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Hoffmann, R. A wiki for the life sciences where authorship matters. Nature Genetics (2008)

Loss of epithelial differentiation and gain of invasiveness correlates with tyrosine phosphorylation of the E-cadherin/beta-catenin complex in cells transformed with a temperature-sensitive v-SRC gene.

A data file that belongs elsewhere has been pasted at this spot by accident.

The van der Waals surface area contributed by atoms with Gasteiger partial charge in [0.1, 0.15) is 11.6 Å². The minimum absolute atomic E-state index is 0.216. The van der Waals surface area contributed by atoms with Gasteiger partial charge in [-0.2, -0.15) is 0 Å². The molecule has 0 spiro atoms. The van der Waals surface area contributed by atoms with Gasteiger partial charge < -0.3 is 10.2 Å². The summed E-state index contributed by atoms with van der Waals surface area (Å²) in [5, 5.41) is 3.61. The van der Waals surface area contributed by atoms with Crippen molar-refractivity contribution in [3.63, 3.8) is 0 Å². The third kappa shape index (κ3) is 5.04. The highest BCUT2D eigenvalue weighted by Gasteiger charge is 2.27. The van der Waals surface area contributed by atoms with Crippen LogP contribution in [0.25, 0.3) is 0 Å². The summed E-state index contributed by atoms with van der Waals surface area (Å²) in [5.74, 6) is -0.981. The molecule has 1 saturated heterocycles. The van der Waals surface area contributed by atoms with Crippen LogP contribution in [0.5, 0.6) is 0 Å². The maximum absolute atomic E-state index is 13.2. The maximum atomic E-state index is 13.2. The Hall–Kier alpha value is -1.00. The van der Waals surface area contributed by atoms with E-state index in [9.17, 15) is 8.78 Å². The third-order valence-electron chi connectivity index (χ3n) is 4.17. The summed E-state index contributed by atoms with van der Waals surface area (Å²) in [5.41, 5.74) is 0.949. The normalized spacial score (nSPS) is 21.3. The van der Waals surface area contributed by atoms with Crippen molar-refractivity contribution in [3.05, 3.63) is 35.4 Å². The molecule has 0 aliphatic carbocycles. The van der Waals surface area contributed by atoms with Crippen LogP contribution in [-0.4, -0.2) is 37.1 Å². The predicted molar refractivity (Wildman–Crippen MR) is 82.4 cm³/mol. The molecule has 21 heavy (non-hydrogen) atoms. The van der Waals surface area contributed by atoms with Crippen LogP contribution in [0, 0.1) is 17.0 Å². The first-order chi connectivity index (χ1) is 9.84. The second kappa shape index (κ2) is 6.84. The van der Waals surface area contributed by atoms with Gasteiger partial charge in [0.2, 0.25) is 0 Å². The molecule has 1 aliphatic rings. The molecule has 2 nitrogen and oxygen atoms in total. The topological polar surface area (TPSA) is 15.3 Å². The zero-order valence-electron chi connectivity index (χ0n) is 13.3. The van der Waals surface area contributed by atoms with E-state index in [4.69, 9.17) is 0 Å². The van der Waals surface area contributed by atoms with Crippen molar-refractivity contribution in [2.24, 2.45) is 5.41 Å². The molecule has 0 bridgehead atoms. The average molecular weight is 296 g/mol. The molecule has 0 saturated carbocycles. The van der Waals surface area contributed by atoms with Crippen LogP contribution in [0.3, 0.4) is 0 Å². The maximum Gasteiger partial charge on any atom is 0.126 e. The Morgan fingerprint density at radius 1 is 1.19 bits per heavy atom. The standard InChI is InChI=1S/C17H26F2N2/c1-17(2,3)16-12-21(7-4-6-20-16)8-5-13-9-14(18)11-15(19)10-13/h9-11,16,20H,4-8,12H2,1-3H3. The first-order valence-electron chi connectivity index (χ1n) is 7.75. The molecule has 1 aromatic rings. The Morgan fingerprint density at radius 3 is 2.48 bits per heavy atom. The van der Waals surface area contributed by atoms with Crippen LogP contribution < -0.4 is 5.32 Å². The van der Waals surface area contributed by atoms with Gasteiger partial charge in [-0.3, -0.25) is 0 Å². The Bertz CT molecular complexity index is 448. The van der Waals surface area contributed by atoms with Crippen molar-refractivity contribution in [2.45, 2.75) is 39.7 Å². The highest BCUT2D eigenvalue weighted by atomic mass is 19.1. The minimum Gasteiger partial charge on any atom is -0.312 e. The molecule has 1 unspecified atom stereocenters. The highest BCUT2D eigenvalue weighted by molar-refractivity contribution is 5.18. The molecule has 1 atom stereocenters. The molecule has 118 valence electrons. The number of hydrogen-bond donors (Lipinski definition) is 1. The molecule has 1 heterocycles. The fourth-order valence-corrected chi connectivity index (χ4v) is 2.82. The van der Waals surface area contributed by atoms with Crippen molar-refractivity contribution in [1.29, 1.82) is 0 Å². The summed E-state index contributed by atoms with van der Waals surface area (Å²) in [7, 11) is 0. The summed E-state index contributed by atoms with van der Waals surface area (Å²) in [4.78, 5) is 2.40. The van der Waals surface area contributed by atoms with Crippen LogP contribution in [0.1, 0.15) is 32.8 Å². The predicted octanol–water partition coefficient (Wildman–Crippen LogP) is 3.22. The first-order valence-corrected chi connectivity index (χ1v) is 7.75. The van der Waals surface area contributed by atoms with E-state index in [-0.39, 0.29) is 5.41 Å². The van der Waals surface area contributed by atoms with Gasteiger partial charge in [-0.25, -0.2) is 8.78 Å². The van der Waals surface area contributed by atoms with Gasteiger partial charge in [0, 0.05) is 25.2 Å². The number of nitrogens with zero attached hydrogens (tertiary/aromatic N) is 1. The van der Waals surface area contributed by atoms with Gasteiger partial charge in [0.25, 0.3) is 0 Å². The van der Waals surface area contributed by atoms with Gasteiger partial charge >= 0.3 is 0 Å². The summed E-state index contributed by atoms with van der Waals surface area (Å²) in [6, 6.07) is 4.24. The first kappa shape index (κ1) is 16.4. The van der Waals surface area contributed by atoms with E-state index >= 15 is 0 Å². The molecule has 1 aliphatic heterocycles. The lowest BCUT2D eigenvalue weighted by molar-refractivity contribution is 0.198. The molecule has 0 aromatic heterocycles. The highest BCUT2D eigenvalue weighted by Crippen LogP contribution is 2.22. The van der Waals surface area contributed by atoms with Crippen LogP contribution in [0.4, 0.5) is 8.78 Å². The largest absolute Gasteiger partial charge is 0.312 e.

Loss of histotypic organization of epithelial cells is a common feature in normal development as well as in the invasion of carcinomas. Here we show that the v-src oncogene is a potent effector of epithelial differentiation and invasiveness. MDCK epithelial cells transformed with a temperature-sensitive mutant of v-src exhibit a strictly epithelial phenotype at the nonpermissive temperature for pp60v-src activity (40.5 degrees C) but rapidly loose cell-to-cell contacts and acquire a fibroblast-like morphology after culture at the permissive temperature (35 degrees C). Furthermore, the invasiveness of the cells into collagen gels or into chick heart fragments was increased at the permissive temperature. The profound effects of v-src on intercellular adhesion were not linked to changes in the levels of expression of the epithelial cell adhesion molecule E-cadherin. Rather, we observed an increase in tyrosine phosphorylation of E-cadherin and, in particular, of the associated protein beta-catenin. These results suggest a mechanism by which v-src counteracts junctional assembly and thereby promotes invasiveness and dedifferentiation of epithelial cells through phosphorylation of the E-cadherin/catenin complex.[1]


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